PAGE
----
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Thursday, 25 July, 2002, 09:13 GMT 10:13 UK
Uganda rebels release hostages
Ugandan forces in southern Sudan
The Ugandan army has been trying to wipe out the LRA
Rebels from the Lord's Resistance Army (LRA) in northern Uganda have released a group of abducted women and children into the care of local religious leaders.

It is a good sign

Bishop John Baptiste Odama
The Acholi Religious Leaders' Peace Initiative said 18 women and 13 children were handed over by the LRA near Pajule, Pader District about 300 km north of the capital, Kampala.

The release follows a high profile abduction by the LRA of the brother of the former head of state of Uganda, General Tito Okello.

The LRA, who took up arms 15 years ago to overthrow President Yoweri Museveni, has intensified its attacks since late May, following an operation by Ugandan troops to flush them out of neighbouring Sudan.

The religious group said the women and children - some of whom had fought with the rebels - were in a state of exhaustion.

"They are not in a very good condition. They are really destitute. After having walked all this distance from Sudan up here and having been always on the move they are really worn out," Lam Cosmas, the group's spokesman, said.

'Goodwill gesture'

The rebels may have handed over the hostages because they were hindering their progress through the region, he said

Ugandan children
Thousands of children have been kidnapped by the LRA

However, one of the bishops who was recently given the go-ahead by President Museveni to enter a dialogue with the LRA has described the release as a goodwill gesture.

"It is a good sign. What I know is that the rebels are sending these women and children to see what happens to them, whether they are mistreated or not," Roman Catholic Bishop John Baptiste Odama told the Associated Press news agency.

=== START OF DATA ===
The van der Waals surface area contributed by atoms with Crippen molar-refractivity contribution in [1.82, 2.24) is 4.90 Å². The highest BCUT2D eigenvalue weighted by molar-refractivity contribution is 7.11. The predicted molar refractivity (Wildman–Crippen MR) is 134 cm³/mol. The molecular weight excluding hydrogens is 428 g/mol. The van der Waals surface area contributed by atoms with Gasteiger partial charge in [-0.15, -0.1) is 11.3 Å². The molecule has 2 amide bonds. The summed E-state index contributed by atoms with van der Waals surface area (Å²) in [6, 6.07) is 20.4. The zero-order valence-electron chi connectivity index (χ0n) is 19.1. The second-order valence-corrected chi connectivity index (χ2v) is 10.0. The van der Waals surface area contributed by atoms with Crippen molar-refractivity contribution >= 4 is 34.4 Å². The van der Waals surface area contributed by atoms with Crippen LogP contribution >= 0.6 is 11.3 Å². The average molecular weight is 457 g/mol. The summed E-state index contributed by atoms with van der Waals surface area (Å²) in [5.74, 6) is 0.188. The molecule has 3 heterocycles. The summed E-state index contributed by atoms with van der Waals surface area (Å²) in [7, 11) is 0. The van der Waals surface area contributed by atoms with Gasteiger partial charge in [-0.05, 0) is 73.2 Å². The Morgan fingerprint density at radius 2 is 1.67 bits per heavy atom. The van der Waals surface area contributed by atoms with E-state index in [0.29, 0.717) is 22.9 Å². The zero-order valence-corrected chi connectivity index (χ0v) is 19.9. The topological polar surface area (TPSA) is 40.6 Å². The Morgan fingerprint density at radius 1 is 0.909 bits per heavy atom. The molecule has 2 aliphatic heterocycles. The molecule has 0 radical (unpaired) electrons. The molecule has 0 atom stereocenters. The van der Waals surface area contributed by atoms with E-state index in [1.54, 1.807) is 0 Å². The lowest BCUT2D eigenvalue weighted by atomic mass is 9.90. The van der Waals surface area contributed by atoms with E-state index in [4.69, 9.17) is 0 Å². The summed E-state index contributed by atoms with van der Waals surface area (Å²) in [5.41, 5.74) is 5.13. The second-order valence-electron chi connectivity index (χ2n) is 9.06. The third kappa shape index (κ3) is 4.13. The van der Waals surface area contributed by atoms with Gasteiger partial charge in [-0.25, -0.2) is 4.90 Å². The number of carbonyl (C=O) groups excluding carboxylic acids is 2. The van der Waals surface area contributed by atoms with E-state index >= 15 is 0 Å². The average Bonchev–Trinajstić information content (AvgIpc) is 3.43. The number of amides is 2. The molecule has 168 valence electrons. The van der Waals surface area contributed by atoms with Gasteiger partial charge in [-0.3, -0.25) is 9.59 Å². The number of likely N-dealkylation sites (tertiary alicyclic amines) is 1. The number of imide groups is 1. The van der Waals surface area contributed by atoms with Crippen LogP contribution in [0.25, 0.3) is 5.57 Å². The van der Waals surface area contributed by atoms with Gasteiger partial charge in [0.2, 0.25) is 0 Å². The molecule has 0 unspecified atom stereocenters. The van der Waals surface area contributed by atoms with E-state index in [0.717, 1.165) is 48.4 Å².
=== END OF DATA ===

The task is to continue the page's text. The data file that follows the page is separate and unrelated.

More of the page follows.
"This is sort of a testing ground, but it is a good sign."

Minister's uncle

But pessimists point to the high-profile abduction as a sign that nothing has really changed.

Erisanweri Opira was abducted by the LRA rebels at his home in the Kitgum District along with a group of teenagers on Tuesday morning.

Ugandan soldier
The Ugandan army is fighting back against LRA attacks

Mr Opira, who is in his 70s, is the brother of the late former head of state, General Tito Okello.

General Okello was head of state for six months until he was overthrown by President Yoweri Museveni in 1986.

The spokesman for the Ugandan army's 4th division, Paddy Ankunda, said that soldiers are doing everything possible and are working around the clock to rescue him.

Mr Opira is also the uncle of Henry Oryem Okello, the current Minister of State for Education and Sport.

Henry Okello is in Manchester, England, for the forthcoming Commonwealth Games.

Speaking by phone from there he told the Ugandan media: "It is my prayer that they release him."

The rebels have abducted hundreds of people in recent weeks during attacks across northern districts of Uganda. The majority are released once they have been used to carry loot for the rebels.

But dozens of abductees - usually those under the age of 30 - are unaccounted for and are still in the hands of the rebels.

Lam Cosmas on BBC Network Africa
"They are really destitute"
Henry Okello, on BBC Focus on Africa:
"He was abducted to relay the message of the LRA"

Key stories

See also:

15 Jul 02 | Africa
10 Jul 02 | Africa
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